Saturday, 25 February 2017

All Saints Marcham

I visited the church when I was out with some friends looking at WW2 pillboxes in the area . The church was open at the time so I quickly popped in for a look. Some history  from Wikipedia
"The oldest parts of the Church of England Parish Church of All Saints are 13th-century, including the west tower and probably the font. The south doorway is Perpendicular Gothic from either the late 14th or early 15th century. Also Perpendicular are the timber roof of the nave and the 15th-century doorway to the west tower. The church was heavily rebuilt in 1837. It is a Grade II* listed building.
The tower has a ring of six bells. James Wells of Aldbourne, Wiltshire cast the second, fourth, fifth and tenor bells in 1816. Charles and George Mears of the Whitechapel Bell Foundry cast the treble bell in 1855. The Whitechapel Bell Foundry also cast or recast the third bell in 1988". I might add the second photo is used in the Wikipedia  article on Marcham

Above the path leading to the church from the main gate and on the right another from the side gate

The tower is square and not as high as other churches I have visited

On the left the north side of the tower with the external staircase enclosure and right the porch

Above the entrance a statue of |I presume Christ

View looking towards a double arch and the altar. I have never seen this type of confederation before
normally it is a chancel arch and aisle to one side of other.. The church has also been re-odered

The pulpit over on the right I'm not sure on the age but  the font here on the right is thought to be 13th century

I found the screened off areas where the chapels were locked but managed to get some photos of the stained glass

Looking back through the church to the west end and the organ loft

the church did have some interesting old brasses on the walls

that has been saved off the floor tombs and mounted

Outside the churchyard is old with most of the headstones covered in lichen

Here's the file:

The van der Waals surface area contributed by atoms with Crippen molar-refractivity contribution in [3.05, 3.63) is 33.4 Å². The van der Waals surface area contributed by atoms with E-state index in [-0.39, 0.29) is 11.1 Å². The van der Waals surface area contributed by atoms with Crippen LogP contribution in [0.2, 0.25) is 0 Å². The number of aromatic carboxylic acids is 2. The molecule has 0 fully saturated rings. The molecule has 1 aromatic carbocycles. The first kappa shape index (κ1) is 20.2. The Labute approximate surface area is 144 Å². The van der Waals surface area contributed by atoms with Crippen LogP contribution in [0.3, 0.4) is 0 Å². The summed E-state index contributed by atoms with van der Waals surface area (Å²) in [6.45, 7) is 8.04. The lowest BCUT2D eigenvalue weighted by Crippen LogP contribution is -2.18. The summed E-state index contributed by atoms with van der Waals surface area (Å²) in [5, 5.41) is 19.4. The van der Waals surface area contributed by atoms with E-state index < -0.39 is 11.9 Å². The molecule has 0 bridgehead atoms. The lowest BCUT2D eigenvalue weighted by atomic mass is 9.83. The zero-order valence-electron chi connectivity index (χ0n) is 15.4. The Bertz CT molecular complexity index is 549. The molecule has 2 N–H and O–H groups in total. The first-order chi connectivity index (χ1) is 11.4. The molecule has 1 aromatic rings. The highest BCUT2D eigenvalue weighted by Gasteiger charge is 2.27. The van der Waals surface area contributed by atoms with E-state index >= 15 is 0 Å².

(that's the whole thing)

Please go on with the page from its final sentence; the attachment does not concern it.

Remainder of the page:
Further along a nearby footpath is an extension  with more graves in

above this stunning tomb is near the church, while the graves on the right in the extension

This Celtic stilled headstone stood out

The carvings on it were wonderful. on the right an angel near the enterance

The same angel taken on a different day. If you are in Marcham it is worth having a look round the church and churchyard I only stopped off briefly on my visit.

Have a wonderful weekend


  1. Thanks for showing us around. Beautiful inside and out.

  2. Bill, you seem to have a constant supply of lovely stone churches.

    1. That could be because most of ours are built from the stuff, not come across many wooden ones but I know where there is a slate clad one I need to check out in Wales

  3. I like the first picture the most. The path invites to the church, which is hidden behind bushes and trees. Also I like small graveyards next to churches. It is so intimate.

  4. You captured a fabulous church. I adore the older architecture and the inside is just as amazing.

  5. Wow! Quite a church. For a quick stopover you captured a lot.

  6. You always have the most amazing photos to share with us. Thanks for your comments on my blog.